Spin-transfer Torque (STT)

Spin-transfer Torque (STT)

Spin-transfer torque (STT) is the ability of a spin-polarized current to change the orientation of a magnetic layer in a magnetic tunnel junction or spin valve. It is a phenomenon in spintronics, which is the study and application of electrons’ intrinsic spin in electronic devices. The transfer of angular momentum (spin) between two magnetic layers separated by a thin non-magnetic spacer layer is referred to as spin transfer.

Charge carriers (such as electrons) have a property known as spin, which is a small amount of angular momentum that the carrier possesses. An unpolarized electric current is one that contains 50% spin-up and 50% spin-down electrons; a spin polarized current contains more electrons of either spin.

There are typically two magnetic layers in a spin-transfer torque device: a fixed layer and a free layer. The magnetization direction of the fixed layer is fixed, whereas the magnetization direction of the free layer can be manipulated. The two magnetic layers are separated by a non-magnetic spacer layer, which is typically made of a thin insulating material.

The spin angular momentum of the electrons interacts with the magnetization of the free layer when a current of spin-polarized electrons flows through the device. A transfer of spin angular momentum occurs as a result of this interaction, resulting in a torque being exerted on the free layer. This torque can cause the magnetization of the free layer to change direction, resulting in changes in the electrical resistance or other properties of the device.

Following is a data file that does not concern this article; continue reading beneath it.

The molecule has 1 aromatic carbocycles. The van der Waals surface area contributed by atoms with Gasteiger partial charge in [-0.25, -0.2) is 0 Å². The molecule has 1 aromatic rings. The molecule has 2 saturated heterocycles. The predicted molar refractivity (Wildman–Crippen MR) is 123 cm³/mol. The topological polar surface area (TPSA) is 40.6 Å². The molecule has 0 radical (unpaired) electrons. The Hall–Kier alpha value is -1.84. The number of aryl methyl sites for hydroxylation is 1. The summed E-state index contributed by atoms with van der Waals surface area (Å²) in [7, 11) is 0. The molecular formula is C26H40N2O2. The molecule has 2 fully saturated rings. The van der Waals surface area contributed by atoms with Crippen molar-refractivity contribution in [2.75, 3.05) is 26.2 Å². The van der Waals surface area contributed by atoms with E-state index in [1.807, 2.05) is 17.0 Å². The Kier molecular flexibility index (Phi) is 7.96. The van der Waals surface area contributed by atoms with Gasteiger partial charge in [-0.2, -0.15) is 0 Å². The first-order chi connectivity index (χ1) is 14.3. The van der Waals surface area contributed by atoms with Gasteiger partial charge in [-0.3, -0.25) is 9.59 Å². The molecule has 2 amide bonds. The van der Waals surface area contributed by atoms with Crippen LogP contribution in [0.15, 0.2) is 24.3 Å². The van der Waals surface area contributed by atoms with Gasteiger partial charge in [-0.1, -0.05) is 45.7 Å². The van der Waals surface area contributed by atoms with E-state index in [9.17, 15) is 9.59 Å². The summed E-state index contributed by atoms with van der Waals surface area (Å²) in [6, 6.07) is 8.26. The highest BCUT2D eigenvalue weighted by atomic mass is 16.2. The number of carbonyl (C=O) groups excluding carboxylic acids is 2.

A spin-polarized current can be produced by passing a current through a thick magnetic layer (commonly referred to as the “fixed layer”). The angular momentum can be transferred to a second, thinner magnetic layer (the “free layer”) if this spin-polarized current is directed into it. This can be used to excite oscillations or even flip the magnet’s orientation. The effects are typically only visible in nanometer-scale devices.

The underlying physics of spin-transfer torque is based on angular momentum conservation. The transfer of spin angular momentum from spin-polarized electrons to the magnetic layer causes a shift in the free layer’s magnetization direction. The magnitude and direction of the torque are affected by a number of factors, including current density, the relative orientation of the magnetizations in the two layers, and the spacer layer’s properties.

Spin-transfer torque is useful in spintronic devices like magnetic random access memory (MRAM) and magnetic sensors. MRAM, for example, stores and retrieves data by changing the magnetization direction of the free layer. Spin-transfer torque provides a means of writing information in MRAM cells by applying an appropriate current pulse.

In recent years, spin-transfer torque has been extensively studied, and researchers continue to explore its potential in advancing various aspects of spintronics and developing novel devices with improved performance and energy efficiency.